To examine the effects of individual sensitizer/repressor coping styles on responses to hospital procedures, 56 children (mean age = 6.5 years) were observed during hospitalization for minor surgery. Although the sensitizer children, as classified by their mothers, did not differ from the repressor children on baseline measures including hospital preparation, they were more talkative, expressive, and active during hospital play observations. During blood tests and preoperative injections, the sensitizers, compared with the repressors, were reported by their mothers to observe the procedures, to seek additional information about the procedures, and to show more protest behaviors. Finally, the sensitizer children required fewer hours of intensive care.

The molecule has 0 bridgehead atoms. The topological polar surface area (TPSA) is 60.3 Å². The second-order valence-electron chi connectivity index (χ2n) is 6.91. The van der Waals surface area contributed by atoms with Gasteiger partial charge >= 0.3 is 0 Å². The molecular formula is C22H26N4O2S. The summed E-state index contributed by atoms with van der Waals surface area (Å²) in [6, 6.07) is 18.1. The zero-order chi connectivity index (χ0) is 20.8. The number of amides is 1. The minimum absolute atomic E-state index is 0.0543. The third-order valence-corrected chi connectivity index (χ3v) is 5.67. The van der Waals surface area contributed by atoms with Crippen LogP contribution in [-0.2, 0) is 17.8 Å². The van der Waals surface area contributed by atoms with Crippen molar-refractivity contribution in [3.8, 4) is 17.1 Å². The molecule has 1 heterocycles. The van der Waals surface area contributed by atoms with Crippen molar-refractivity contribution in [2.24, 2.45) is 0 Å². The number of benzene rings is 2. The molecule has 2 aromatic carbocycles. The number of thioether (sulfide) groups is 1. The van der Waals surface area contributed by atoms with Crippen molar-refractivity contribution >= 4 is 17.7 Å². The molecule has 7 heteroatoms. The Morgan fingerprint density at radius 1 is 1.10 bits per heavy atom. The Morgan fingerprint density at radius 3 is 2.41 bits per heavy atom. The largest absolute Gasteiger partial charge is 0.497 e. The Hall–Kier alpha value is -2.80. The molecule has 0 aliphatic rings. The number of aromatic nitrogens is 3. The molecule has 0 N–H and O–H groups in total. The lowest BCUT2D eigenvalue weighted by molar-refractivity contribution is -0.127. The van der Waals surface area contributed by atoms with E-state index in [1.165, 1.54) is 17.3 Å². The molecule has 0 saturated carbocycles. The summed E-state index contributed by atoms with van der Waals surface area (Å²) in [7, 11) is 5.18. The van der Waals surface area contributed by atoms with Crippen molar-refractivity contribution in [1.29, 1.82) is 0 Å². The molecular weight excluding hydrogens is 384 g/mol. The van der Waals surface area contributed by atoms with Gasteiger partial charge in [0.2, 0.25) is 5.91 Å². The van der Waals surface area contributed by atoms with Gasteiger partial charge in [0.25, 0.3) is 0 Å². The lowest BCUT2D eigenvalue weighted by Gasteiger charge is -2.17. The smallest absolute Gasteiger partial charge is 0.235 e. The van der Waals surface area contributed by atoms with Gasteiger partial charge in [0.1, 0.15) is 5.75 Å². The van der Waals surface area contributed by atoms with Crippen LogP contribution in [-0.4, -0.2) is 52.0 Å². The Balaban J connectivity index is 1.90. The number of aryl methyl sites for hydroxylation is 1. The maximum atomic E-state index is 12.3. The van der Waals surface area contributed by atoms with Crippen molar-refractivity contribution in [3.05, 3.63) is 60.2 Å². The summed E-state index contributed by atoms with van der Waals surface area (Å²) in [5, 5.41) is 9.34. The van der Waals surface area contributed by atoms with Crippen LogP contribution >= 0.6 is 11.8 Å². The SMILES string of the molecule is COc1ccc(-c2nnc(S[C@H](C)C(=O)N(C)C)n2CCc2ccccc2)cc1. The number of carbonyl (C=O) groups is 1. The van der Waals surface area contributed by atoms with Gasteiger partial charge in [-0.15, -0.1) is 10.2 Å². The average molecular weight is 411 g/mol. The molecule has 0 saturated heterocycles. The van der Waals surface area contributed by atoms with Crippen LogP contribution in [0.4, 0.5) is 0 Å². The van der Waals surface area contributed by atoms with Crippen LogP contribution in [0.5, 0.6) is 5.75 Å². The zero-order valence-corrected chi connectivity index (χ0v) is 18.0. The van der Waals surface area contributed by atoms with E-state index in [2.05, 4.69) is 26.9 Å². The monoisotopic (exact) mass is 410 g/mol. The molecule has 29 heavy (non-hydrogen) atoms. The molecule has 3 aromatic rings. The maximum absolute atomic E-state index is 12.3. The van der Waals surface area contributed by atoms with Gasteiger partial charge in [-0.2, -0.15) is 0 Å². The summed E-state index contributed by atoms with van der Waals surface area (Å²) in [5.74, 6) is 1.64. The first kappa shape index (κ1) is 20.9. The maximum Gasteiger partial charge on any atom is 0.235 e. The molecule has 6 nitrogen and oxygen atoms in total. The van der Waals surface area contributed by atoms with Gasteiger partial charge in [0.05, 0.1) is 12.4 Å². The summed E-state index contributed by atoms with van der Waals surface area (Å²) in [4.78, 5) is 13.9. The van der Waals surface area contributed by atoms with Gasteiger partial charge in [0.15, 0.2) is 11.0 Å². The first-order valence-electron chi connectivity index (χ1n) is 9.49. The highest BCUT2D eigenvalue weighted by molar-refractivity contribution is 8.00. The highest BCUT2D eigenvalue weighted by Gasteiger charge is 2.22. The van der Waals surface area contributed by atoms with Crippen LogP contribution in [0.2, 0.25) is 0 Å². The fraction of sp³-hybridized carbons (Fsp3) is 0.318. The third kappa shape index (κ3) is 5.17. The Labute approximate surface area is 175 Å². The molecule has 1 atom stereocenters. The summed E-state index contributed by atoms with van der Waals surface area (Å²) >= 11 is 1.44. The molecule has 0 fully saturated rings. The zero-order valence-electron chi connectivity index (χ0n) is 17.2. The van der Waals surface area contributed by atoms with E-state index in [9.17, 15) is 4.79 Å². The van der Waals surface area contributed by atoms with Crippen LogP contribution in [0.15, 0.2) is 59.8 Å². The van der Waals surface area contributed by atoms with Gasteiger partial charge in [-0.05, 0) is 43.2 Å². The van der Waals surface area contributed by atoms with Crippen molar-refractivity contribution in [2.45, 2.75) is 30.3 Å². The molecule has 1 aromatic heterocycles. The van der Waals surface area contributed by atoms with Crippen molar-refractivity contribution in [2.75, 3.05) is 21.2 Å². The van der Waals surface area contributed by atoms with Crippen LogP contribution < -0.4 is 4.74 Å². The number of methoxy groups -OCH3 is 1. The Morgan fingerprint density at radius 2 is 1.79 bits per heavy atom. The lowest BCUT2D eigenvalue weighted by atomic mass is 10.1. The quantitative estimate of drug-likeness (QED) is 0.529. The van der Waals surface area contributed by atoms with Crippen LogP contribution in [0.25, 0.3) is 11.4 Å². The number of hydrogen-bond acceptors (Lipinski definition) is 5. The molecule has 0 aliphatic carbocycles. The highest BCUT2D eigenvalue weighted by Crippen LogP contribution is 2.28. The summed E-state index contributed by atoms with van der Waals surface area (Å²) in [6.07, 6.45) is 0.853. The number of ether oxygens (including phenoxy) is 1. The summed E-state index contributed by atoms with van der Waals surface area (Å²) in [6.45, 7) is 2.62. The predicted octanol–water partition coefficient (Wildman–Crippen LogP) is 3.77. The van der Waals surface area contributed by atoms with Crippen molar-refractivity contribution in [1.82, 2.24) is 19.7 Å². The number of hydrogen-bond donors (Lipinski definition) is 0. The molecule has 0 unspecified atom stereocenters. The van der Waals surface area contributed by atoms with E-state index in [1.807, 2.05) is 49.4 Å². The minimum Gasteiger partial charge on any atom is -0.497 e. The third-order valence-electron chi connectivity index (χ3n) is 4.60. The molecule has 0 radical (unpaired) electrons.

|Original language||English (US)|
|Number of pages||13|
|Journal||Health psychology : official journal of the Division of Health Psychology, American Psychological Association|
|State||Published - 1988|
ASJC Scopus subject areas
- Applied Psychology
- Psychiatry and Mental health